AND THE WINNER IS!!!!
Congratulations, Ursula! I have sent your details to Kara! xo
I am so excited to announce that I am going to be a guest teacher in LET’S FACE IT 2017! In case you are unfamiliar with this course, it is a year-long, online, art class created and hosted by Kara Bullock, devoted to creating portraits! It is for any level: beginning, intermediate, and advanced.
The 2017 Let’s Face It class has a BRAND NEW line up of amazing teachers, and FIVE new areas of focus, with some other exciting EXTRAS, too! This year, Kara is joined by 19, AMAZING, guest teachers! You will not believe this line up! Together, we will be giving you 50 weeks of lessons that will continue to encourage and support you along your creative journey that you are
on! Come and join us! Together we will connect, collaborate and create!
To find out more about LET’S FACE IT click on this link! Registration opens on October 10th, and If you register by December 1st, you will get an "EARLY BIRD" discount!
AND GUESS WHAT! I'm giving away a free spot!
To enter this give-away:
I will announce the winner TUESDAY, OCTOBER 11, 2016.
There is this absolutely amazing series on the History channel (also available through iTunes) that has completely shattered any shame I might have had about my feelings about human connection. I no longer feel any shame - like zero - about loving, wanting, desiring, or longing for human connection. I feel no shame for missing the people that matter to me, despite decades long conditioning to believe that doing so was somehow unhealthy or overdramatic.
Loving people is the common thread that unites MOST of us, and this show proved that to me.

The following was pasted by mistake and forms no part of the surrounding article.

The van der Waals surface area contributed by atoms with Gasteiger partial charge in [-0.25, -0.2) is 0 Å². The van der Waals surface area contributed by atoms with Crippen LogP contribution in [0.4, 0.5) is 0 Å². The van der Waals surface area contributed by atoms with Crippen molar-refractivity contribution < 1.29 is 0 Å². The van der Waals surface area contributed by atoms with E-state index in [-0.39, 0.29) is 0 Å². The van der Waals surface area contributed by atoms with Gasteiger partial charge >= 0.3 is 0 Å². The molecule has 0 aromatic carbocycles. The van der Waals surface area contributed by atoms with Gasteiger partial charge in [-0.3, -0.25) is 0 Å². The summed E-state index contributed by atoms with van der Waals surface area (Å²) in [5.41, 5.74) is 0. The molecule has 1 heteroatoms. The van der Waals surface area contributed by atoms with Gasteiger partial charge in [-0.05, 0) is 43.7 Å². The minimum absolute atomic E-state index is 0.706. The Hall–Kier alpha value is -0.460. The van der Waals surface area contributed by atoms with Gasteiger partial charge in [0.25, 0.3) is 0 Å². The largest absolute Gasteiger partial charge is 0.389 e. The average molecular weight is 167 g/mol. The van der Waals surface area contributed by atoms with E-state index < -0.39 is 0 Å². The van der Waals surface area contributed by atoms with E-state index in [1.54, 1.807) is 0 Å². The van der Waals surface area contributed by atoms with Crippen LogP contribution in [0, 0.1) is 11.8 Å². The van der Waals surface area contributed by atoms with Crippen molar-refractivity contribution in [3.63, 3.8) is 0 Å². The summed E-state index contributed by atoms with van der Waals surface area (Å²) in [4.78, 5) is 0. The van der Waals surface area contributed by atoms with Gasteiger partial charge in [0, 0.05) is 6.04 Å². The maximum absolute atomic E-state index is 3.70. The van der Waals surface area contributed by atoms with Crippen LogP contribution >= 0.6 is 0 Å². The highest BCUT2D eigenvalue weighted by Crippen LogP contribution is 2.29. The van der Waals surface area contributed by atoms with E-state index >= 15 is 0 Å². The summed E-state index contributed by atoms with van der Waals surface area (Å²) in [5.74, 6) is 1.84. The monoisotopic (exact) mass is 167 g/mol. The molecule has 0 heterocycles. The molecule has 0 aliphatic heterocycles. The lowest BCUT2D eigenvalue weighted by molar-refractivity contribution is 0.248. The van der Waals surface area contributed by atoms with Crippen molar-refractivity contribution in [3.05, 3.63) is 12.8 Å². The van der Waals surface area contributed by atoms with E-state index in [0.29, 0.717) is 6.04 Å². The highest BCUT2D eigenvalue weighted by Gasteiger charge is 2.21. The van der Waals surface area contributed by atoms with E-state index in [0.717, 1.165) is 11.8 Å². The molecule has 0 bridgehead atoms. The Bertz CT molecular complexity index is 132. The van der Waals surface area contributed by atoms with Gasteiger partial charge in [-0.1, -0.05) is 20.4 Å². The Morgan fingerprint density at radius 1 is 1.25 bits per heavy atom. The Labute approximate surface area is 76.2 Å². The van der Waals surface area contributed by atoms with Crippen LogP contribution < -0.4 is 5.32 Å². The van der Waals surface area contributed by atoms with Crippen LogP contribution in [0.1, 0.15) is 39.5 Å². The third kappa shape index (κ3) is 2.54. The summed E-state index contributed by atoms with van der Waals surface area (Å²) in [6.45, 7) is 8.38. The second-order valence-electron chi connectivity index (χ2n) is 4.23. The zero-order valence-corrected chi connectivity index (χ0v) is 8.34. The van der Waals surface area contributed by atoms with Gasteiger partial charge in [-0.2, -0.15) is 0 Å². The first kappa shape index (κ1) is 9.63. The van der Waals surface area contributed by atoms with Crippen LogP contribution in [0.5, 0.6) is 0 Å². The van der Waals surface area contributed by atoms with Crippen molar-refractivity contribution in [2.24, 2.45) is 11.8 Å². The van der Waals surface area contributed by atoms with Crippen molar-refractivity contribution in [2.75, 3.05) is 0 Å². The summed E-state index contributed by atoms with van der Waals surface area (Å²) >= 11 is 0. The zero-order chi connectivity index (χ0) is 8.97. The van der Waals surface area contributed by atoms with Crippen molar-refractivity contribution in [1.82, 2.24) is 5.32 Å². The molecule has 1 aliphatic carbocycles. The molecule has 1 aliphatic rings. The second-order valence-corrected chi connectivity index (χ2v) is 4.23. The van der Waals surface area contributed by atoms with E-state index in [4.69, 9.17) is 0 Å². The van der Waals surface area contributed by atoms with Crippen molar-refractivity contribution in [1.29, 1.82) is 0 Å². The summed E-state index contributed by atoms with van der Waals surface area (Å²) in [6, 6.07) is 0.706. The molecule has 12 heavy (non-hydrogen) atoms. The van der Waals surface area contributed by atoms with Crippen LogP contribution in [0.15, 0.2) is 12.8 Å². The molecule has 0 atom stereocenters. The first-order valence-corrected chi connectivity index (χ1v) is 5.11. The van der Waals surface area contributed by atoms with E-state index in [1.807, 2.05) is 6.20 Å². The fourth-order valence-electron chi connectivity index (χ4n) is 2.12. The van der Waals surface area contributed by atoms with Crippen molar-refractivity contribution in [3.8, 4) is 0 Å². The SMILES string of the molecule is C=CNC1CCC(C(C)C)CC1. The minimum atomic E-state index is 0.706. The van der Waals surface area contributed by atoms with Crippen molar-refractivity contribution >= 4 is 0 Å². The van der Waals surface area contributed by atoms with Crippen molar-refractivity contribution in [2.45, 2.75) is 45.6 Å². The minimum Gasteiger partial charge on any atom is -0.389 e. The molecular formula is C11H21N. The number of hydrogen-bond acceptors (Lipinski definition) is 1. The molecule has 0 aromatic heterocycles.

Let me explain.
Some of the people that I've come into contact with (read: love) seem to have very poor esteem/lack of understanding for those of us who need other people. They appear to view this need as pitiful, laughable, or as a weakness. And I have had first hand experience with certain people who I've witnessed responding to other people's dependency on others with something that looked to my admittedly biased, untrained eye like derision. There appeared to be some pity, some disbelief, and some shaking of the head, bafflement & even confusion. If I'm being honest, there appeared to be a bit of a sneer for the pathetic human who was crying from feeling the ache of loneliness we all feel when we've been alone for a time.
I'm not naming any names, but this is a true story.
I was sitting on the couch in my apartment with someone I love very, very deeply, who has professed to love me deeply, but who doesn't desire my lifestyle of connectedness, relationship, and commitment. Don't ask me why I was hanging out with him. I just was, because stupid, and also hopelessly in love, and also competely oblivious to our irreconcilable differences *up until that point*.
We were hanging out, as humans do, watching the show. I'd suggested it as something said person would really love, and of course, I was right, but there was this thing - this earthshatteringly horrible thing, to which I'd been previously oblivious - that became evident over our shared enjoyment of the show.
During Season One, Episode Nine, a cast member expressed deep longing for his person.
My person-who-is-not-willing-to-be-my-person turned to me with a look of such disbelief on his face that I felt it as though I'd been slapped in the face.
This person, this beloved of mine, seemed to be unable to relate to the cast member's longing for their person *at all*. They wore a look that bordered on scorn on their face as the cast member spoke openly, beautifully, vulnerably about the way he had to *force himself* not to think about his love because doing so was too painful for him to bear.
Being who I am, and feeling the tension rise between us, I turned to my beloved and said "Look, you attach differently from other people. I get it, but this is how the rest of us attach. We miss each other. We long for each other. When we love someone, we ache to be with them."
He nodded, thoughtfully, and then said:
"It would be different if I knew for certain that I would never see that person again, but otherwise..." and he kind of shook his head and trailed off.
Meanwhile, I kind of scuttled off into the corner of the other end of the couch because I felt a little bit like I was in the presence of another species - one that could not possibly begin to understand the depth of my feelings about loss, love, longing, desire, and attachment.